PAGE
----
While the first two LITTLE HOUSE books - LITTLE HOUSE IN THE BIG WOODS and FARMER BOY - kept the prose peaceful and light, and stayed away from turmoil, LITTLE HOUSE ON THE PRAIRIE begins to introduce the dangers of frontier-life to readers, illustrating not only problems with the government and the Indians surrounding them, but also bringing talk of sickness, such as malaria, to light, giving readers a more accurate - if not slightly harsher view - of the world of Laura Ingalls. As in previous books, Laura Ingalls Wilder illustrates each and every aspect of prairie life in an easy-to-understand language that can be enjoyed by readers of all ages, male or female. Her descriptions of the hardships she encountered as her family crossed the Kansas territory are nerve-wracking; while her ability to recount everything from how, exactly, Pa built their home from scratch, and the excitement of having real glass windows in their home (something we often take for granted) brings a sense of joy to the reader. Those who read the two previous installments will love the addition of new characters to the tale - such as the kind-hearted Mr. Edwards. I also adored the character of Mr. Edwards on the LITTLE HOUSE ON THE PRAIRIE TV show, and was ecstatic to see him introduced to readers on paper here. His jovial personality, and bright outlook on life, along with his tenderness towards Laura, Mary, Baby Carrie, and even Ma and Pa are splendid, and really bring his kind spirit to life. The perfect way to relive the innocence of simpler times.
Erika Sorocco Freelance Reviewer
Good Old Fashioned Adventure Jan 9, 2007
While I did not personally read this book, as I am a small, private, religious school library clerk, I chose this book because of its look, feel, and knowing that it was a great story as told by the original author of the Little House series. This book will uplift the spirit, protect the innocence, and provide real character building lessons for anyone who reads it. The Little House series does all that and more.
The girls in my school who did choose to read this liked it very much and have asked for more books from this series.
Refreshing .. Jan 1, 2007
Since my boys have given me the Little House on the Prairie book set for Christmas (a gift that I have wanted ever since I was a little girl!) ~~ I have decided to start out the New Year with reading the entire series and travel down memory lane. These are the books that I have renewed time and time again when I was a young girl. Reading them again 30+ years later ~~ I still love them. I definitely appreciate them more now as I am a mother and an adult ~~ and a history lover. But the magic is still there.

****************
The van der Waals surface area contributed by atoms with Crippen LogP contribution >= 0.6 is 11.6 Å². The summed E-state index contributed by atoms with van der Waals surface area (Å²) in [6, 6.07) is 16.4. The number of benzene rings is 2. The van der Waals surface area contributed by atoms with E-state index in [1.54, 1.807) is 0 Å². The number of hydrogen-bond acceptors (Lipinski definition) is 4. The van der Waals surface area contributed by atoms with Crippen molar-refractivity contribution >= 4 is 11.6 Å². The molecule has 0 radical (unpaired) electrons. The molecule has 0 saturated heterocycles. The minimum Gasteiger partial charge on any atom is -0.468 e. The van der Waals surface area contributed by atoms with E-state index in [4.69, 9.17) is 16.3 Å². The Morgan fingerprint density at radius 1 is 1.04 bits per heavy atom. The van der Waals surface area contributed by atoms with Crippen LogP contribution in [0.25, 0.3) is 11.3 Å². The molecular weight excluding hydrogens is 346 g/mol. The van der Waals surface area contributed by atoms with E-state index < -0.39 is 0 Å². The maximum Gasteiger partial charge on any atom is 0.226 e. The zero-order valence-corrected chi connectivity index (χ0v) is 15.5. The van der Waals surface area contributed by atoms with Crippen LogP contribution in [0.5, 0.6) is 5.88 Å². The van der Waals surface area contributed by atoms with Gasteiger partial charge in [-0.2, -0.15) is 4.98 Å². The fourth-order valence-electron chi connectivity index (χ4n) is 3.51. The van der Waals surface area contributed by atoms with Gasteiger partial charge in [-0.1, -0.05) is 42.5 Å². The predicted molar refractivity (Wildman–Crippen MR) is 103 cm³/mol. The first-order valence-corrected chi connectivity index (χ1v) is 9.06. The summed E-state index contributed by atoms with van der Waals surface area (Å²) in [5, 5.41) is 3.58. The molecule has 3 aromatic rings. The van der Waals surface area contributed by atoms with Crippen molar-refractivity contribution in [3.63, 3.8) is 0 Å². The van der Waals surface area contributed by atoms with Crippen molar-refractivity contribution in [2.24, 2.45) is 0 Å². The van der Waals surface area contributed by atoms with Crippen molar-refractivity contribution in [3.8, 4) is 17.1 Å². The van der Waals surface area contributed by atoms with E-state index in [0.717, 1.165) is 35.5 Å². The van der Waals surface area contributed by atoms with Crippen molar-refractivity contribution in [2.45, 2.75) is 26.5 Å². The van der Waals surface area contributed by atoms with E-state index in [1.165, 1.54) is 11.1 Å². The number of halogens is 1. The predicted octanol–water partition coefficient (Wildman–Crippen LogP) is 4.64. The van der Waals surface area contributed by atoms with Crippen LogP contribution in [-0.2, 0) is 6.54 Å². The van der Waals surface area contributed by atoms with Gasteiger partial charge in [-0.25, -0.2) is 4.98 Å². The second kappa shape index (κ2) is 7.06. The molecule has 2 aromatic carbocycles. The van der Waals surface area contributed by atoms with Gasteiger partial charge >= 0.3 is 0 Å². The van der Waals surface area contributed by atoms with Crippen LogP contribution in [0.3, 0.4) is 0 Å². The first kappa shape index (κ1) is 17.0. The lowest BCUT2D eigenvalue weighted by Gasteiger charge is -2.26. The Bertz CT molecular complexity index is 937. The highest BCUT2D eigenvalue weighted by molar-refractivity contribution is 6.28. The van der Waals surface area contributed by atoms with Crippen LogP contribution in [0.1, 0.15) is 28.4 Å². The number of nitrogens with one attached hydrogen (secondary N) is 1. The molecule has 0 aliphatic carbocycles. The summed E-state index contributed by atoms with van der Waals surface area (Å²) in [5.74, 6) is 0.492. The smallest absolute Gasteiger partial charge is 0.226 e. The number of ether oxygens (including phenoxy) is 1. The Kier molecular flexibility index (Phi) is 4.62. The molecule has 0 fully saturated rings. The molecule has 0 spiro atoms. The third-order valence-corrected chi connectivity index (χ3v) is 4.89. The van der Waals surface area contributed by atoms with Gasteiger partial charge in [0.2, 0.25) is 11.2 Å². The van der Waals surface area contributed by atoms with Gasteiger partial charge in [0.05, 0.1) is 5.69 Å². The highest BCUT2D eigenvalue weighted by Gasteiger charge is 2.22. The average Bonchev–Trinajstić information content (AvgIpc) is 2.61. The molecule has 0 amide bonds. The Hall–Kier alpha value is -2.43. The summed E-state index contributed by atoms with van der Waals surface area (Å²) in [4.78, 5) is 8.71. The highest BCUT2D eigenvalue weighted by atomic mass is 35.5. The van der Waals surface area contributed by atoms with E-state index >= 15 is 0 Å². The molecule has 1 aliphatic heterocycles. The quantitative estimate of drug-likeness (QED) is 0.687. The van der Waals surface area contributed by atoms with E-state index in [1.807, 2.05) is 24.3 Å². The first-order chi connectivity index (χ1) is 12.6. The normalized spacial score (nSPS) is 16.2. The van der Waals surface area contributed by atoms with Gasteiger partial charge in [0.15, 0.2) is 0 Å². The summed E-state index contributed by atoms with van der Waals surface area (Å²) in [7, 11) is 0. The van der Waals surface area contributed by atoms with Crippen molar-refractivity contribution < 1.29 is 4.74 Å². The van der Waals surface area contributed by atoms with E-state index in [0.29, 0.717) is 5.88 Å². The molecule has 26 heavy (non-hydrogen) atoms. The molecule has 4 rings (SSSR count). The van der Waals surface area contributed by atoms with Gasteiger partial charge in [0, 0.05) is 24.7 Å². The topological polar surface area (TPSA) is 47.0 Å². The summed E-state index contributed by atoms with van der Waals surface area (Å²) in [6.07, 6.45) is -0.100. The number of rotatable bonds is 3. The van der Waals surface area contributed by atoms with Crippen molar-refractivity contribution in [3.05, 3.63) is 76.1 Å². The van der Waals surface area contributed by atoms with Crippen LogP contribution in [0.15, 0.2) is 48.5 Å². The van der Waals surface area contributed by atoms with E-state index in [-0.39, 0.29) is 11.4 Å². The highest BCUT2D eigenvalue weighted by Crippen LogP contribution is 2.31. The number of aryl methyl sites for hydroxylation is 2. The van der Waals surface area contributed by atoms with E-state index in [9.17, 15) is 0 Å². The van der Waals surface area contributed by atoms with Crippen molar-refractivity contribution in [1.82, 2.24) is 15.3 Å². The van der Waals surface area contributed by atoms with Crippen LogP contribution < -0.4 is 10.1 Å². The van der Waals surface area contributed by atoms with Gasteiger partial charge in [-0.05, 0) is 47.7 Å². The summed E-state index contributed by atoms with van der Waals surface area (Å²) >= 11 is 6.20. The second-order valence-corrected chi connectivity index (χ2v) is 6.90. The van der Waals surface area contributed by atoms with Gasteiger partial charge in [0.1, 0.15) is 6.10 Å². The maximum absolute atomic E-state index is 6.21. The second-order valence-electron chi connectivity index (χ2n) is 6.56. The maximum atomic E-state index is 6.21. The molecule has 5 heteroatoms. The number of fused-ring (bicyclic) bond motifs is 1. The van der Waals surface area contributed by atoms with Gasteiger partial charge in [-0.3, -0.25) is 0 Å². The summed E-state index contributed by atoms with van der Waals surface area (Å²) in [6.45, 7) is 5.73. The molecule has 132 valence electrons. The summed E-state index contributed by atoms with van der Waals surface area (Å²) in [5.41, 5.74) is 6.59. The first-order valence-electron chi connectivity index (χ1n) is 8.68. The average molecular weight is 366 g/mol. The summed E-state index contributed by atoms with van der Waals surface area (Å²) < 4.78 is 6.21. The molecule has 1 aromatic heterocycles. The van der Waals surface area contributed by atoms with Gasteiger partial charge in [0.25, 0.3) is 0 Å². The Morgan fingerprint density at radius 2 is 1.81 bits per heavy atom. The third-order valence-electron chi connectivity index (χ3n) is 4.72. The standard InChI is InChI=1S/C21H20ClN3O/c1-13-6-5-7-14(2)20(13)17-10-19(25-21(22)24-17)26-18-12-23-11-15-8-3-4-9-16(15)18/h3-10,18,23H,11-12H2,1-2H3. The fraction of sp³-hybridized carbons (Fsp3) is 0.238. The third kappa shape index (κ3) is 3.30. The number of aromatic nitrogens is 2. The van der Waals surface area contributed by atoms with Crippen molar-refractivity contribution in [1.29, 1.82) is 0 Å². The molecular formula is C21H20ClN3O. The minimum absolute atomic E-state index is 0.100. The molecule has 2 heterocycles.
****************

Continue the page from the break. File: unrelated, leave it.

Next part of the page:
This book is when Charles, Laura's pa, decided that The Big Woods was getting crowded with settlers traveling in from the East, so he upped and moved the entire family out west. They lived for a year on the prairie where the wild life was plentiful and everywhere. There were also Indians there too and while they didn't attack the Ingalls, they were restless. But for a year, they lived under a wide blue sky with ever-changing wind. Laura detailed as many details as she could ~~ their bout with malaria (or what they called, fever and agues), their special little gifts from the store in Independence, a town forty miles away, their daily routine and Pa's hard work in building a lovely home for all of them. They battled a wild fire that threatened to burn down their home. They also battled a chimney fire, the threat of an Indian uprising. There are also descriptions of nature so vividly painted that you can feel the wind blowing in their house, or look out the lovely glass windows, or see the moonlight beaming on their beds or hear the wolves howling all night long.
This is such a wonderful book ~~ historical and all. If "Little House in the Big Woods" garnered my interest in reading and in history ~~ this book captured it and kept it vivid all of my life.
What a great read! By:AS from North Boulevard School Dec 18, 2006
The book I am writing about is "Little House on the Prairie" and it is written by Laura Ingalls Wilder. I think this book deserves double thumbs up and five stars!! I think it deserves this rating because it is sometimes informational and it is also very fun and enjoyable. It is not depressing that is what is very enjoyable about this story. This book is about a family moving to the prairie and starting a new, meeting new people, and encountering with Indians. The problem that occurs in the story is when the Indians go to war. The problem is solved at the end of the story. I'd recommend this book to anyone who likes history that can read long chapter books. This book is only one of the four books in its series